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Araminta’s Place: Calling Forth All the Good!


Today I want t share with you a new movement underway led by Mr. Ronald Hummons. You may have read his book entitled Diamond, an autobiography about his own childhood trauma.

I first learned of Ronald’s work while participating in the Ohio Black Expo last week. He has initiated a movement for social policy change that we all could afford to jump on board and support. Briefly outlined below is its name and mission. But let me give you some cultural context. In South Africa the common greeting used is Sawubona ,translated it means, “I see the divinity in you.” The next question asked after that greeting is “how are the children”. Given the current public health crises of systemic racism and COVID 19 and their impact on every aspect of our lives, our children are not doing well. They are being traumatized, just as many of their parents were traumatized, and in some instances their parents’ parents. It is time to declare a state of emergency on childhood trauma to save our children and their families. Much of the violence we see in our cities today is a manifestation of untreated childhood trauma. It is time to demand that punishment of traumatized children be stopped and culturally appropriate therapeutic, healing interventions be provided. The statements below are from State of Emergency on Childhood Trauma literature.

State of Emergency on Childhood Trauma

Our mission is to serve as a resource to increase early diagnosis, treatment options, and sustainable care to Black and Brown children experiencing childhood trauma.

Solution

Imagine the possibilities of our children when their trauma is recognized and treated, rather than misdiagnosed and punished.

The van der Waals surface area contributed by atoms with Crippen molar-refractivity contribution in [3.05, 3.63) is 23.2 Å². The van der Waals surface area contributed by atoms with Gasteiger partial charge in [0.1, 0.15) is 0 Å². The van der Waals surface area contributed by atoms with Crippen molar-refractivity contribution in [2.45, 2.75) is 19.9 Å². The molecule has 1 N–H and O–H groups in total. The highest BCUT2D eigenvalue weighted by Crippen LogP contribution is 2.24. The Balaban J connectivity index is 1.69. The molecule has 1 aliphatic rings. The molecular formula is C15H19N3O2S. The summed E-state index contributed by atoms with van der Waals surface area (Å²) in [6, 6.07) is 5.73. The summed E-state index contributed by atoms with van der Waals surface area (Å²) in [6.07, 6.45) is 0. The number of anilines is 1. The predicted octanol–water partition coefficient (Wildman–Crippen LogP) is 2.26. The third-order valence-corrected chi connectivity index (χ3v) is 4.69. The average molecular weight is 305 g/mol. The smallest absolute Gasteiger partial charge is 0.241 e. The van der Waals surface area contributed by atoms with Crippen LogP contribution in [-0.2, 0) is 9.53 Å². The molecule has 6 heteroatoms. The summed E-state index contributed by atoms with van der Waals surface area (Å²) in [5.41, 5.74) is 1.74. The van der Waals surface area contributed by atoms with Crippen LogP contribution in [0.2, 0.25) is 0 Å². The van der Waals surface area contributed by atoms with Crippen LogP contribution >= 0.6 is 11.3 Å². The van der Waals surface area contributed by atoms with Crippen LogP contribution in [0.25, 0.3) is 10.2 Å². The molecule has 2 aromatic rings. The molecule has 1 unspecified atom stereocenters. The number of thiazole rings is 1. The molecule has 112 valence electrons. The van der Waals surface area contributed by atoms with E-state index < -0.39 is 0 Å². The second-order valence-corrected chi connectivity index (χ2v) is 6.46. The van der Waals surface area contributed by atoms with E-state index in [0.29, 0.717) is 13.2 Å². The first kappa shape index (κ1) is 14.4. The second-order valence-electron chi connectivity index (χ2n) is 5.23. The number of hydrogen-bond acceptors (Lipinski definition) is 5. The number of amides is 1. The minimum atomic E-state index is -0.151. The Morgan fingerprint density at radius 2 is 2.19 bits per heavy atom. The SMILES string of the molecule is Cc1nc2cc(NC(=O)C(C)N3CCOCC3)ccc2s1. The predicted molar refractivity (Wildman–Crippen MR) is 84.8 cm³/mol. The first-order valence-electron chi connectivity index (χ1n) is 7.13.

1. Studies point to a strong link between the physical, sexual, or psychological maltreatment of children and the development of psychiatric problems.

2. A child’s adaptive or protective mechanisms as a result of trauma will become counterproductive or self-defeating in the adult.

3. Childhood abuse has arrested psychosocial development, leaving a “wounded child” within the adult.

4. Early maltreatment, even exclusively psychological abuse, has enduring negative effects on brain development. Researchers see specific kinds of brain abnormalities in psychiatric patients who were abused as children.

5. Physical, sexual, and psychological trauma in childhood may lead to psychiatric difficulties that show up in childhood, adolescence, or adulthood. The victim’s anger, shame, and despair can be directed inward to spawn symptoms such as depression, anxiety, suicidal ideation, and post-traumatic stress, or directed outward as aggression, impulsiveness, delinquency, hyperactivity, and substance abuse

6. Childhood trauma may fuel a range of persistent psychiatric disorders. One is somatoform disorder (also known as psychosomatic disorder), in which patients experience physical complaints with no discernible medical cause.

7. More complex, difficult-to-treat disorders strongly associated with childhood abuse are borderline personality disorder and dissociative identity disorder. Someone with borderline personality disorder characteristically sees others in black-and-white terms, first putting them on a pedestal, then vilifying them after some perceived slight or betrayal.

8. Post-traumatic stress disorder (PTSD) afflicts some people who have undergone a traumatic event involving serious injury or a threat to life or limb. Initially identified in combat veterans, PTSD seems to result as well from natural disasters, child abuse, and other devastating experiences. People with PTSD keep re-experiencing the traumatic event in waking life or in dreams, and they actively avoid situations that might bring back memories of the trauma. They may also suffer a general numbing of their responsiveness, show diminished interest in significant activities, restrict the range of their emotions, or have feelings of detachment or estrangement from others. Finally, they may also experience increased arousal (such as difficulty falling or staying asleep), irritability or outbursts of anger, difficulty concentrating, hyper vigilance, and an exaggerated startle response.

9. Ignoring childhood trauma will increase violence between police and victims.

10. Ignoring childhood trauma will cause a rise in suicide attempts

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